New Israeli diplomat settles into San Francisco

In the two months since Gideon Lustig and his wife, Mufar, moved to San Francisco from Israel, the pair has explored the Ferry Building, walked the Golden Gate Bridge and visited Sausalito.

Just don’t expect Lustig to don a San Francisco sweatshirt and waggle a 49ers foam finger.

“I see myself as a Jerusalem person,” says Israel’s new deputy consul for the S.F.-based Pacific Northwest region. “That’s the place to live in Israel. When you walk through the streets, you feel something in the air. The smell is different. The sunlight is different. It’s fantastic.”

Gideon Lustig

A bit homesick? Perhaps. But Lustig says he’s ready to represent Israel and take advantage of his four-year term in San Francisco — even with its overcast skies and oft-overpowering smell of seafood.

Lustig, 31, took over about two months ago, when the four-year term of Ishmael Khaldi, the first Israeli Bedouin deputy consul, came to an end. Like his predecessor, Lustig wants to strengthen his connection to the local Jewish community by visiting synagogues, learning about the area’s Jewish diversity and talking up Israel.

“The Bay Area is an excellent place to talk about issues that matter to me and the Jews,” says Lustig, who previously worked as an Israeli foreign ministry official, specializing in economic affairs. “I’m used to one kind of Judaism, but here I’ll get to know people from different sects. That’s fascinating to me.”

Lustig will oversee normal consular duties, from managing the consulate in Consul General Akiva Tor’s absence to issuing visas and passports. He’s also tasked with promoting Israeli business and cultural interests, ensuring Israeli inmates serving time here are taken care of and facilitating U.S. citizens’ burials in Israel.

When the consulate closes for the evening, Lustig’s work takes a social turn. He makes appearances at events almost nightly and dials Israel when necessary.

“I’m working round the clock,” Lustig says. “But I knew what I was getting into, definitely.”

Originally from Ashkelon, a coastal city in the south of Israel near the Gaza Strip border, Lustig joined the Israel Defense Forces in 1996. While serving, he attended the Hebrew University of Jerusalem, earning degrees in Middle Eastern studies and linguistics.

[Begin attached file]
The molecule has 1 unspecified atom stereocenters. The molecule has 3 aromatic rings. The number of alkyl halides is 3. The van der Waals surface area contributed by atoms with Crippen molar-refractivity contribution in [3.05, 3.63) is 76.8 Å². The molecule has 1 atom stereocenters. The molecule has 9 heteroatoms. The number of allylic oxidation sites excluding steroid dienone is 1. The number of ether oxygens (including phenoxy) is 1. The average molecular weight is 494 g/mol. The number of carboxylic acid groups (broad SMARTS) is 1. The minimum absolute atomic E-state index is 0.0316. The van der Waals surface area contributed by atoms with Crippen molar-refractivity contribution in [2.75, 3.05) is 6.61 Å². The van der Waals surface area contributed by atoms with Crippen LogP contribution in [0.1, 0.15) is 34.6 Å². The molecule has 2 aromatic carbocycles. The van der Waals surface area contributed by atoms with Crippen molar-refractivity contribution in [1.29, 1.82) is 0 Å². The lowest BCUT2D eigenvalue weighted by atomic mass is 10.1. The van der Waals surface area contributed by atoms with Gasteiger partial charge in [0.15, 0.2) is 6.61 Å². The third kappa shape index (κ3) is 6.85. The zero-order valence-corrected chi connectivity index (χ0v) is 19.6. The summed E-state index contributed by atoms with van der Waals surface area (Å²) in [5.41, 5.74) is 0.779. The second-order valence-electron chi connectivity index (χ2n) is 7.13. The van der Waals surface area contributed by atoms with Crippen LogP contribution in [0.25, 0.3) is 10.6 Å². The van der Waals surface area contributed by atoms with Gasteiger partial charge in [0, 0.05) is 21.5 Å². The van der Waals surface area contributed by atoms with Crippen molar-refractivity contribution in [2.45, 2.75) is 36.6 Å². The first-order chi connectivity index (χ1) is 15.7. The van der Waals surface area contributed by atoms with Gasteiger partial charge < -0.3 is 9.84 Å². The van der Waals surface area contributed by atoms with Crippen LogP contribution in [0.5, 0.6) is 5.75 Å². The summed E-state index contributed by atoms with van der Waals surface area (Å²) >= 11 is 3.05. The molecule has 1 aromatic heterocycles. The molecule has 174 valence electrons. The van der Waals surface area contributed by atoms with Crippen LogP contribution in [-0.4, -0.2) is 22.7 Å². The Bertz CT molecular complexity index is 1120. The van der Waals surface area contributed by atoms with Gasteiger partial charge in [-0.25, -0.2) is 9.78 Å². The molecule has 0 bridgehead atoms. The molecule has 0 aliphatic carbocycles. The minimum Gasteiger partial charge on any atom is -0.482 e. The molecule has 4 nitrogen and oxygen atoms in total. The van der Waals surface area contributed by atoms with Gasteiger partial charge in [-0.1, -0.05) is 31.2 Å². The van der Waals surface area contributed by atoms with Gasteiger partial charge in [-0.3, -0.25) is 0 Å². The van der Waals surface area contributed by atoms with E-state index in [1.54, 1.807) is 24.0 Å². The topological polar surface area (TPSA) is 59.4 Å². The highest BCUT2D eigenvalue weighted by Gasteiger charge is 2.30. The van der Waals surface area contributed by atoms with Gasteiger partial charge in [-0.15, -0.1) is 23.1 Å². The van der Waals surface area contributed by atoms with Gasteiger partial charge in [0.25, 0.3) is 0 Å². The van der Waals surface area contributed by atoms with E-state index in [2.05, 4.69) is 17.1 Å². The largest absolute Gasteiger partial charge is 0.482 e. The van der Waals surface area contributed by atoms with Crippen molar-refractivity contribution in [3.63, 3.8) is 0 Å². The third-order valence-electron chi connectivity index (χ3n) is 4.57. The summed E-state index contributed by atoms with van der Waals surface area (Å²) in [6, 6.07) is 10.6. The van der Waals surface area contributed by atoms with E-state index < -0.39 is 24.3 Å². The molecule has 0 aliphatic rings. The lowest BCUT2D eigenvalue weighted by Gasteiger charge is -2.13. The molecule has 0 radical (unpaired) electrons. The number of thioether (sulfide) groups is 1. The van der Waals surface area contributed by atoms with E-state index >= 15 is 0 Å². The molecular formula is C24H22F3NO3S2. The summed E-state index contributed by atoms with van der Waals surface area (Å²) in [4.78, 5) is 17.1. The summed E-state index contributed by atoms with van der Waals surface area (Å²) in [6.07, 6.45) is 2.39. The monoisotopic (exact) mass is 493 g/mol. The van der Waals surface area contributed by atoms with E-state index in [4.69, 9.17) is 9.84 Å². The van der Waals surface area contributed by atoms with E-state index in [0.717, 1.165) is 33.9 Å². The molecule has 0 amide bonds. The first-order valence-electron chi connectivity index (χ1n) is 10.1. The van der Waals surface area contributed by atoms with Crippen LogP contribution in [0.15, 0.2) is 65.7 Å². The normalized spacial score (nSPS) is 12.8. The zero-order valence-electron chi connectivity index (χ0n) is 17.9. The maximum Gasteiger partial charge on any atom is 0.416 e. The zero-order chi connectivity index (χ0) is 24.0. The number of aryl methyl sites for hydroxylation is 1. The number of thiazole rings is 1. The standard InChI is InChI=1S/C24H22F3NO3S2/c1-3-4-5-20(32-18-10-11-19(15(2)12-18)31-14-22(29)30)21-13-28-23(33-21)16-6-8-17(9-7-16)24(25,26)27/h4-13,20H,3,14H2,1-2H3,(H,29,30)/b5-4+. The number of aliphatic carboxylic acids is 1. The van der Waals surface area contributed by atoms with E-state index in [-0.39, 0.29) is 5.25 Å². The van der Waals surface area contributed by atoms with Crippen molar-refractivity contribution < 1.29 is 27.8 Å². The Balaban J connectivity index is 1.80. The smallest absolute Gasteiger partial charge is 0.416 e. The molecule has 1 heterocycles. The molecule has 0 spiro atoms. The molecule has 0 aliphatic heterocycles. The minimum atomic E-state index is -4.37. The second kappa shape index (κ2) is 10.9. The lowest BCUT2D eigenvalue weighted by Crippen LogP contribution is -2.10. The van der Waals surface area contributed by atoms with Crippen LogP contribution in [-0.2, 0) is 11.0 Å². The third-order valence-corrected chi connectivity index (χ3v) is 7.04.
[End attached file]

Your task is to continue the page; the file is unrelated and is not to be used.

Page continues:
Upon finishing his military service in 2007, Lustig worked as a translator for Arab media outlets, interpreting Arabic TV news programs into English and Hebrew.

Lustig says he also has been able to employ Arabic in his new job, conversing with some Arab Israelis in the region. It’s a useful skill, he notes, especially in his ongoing quest to understand Arab culture and roots.

“I don’t want to applaud myself, but [learning Arabic] was one of the best decisions I’ve made in my life,” Lustig says. “When you can ask questions and converse, it’s easier for the Arab-Israeli citizens. And they really appreciate it.”

One of Lustig’s goals as deputy consul concerns Israelis who come to the Bay Area for higher education. He wants to make certain they flourish in the classroom, yet keep their connection to Israel.

Within the existing Bay Area Jewish community, Lustig is looking for a crop of young leaders who feel connected to Israel and understand the importance of an ongoing relationship between American Jews and Israelis. It all goes back to creating the image of Israel that Lustig knows so well.

“I want people to visit Israel, see its way of life and tell me how big of an impact the experience made on their lives,” Lustig says. “There is so much to Israel beyond the conflict, and I really want to make sure people don’t miss that.”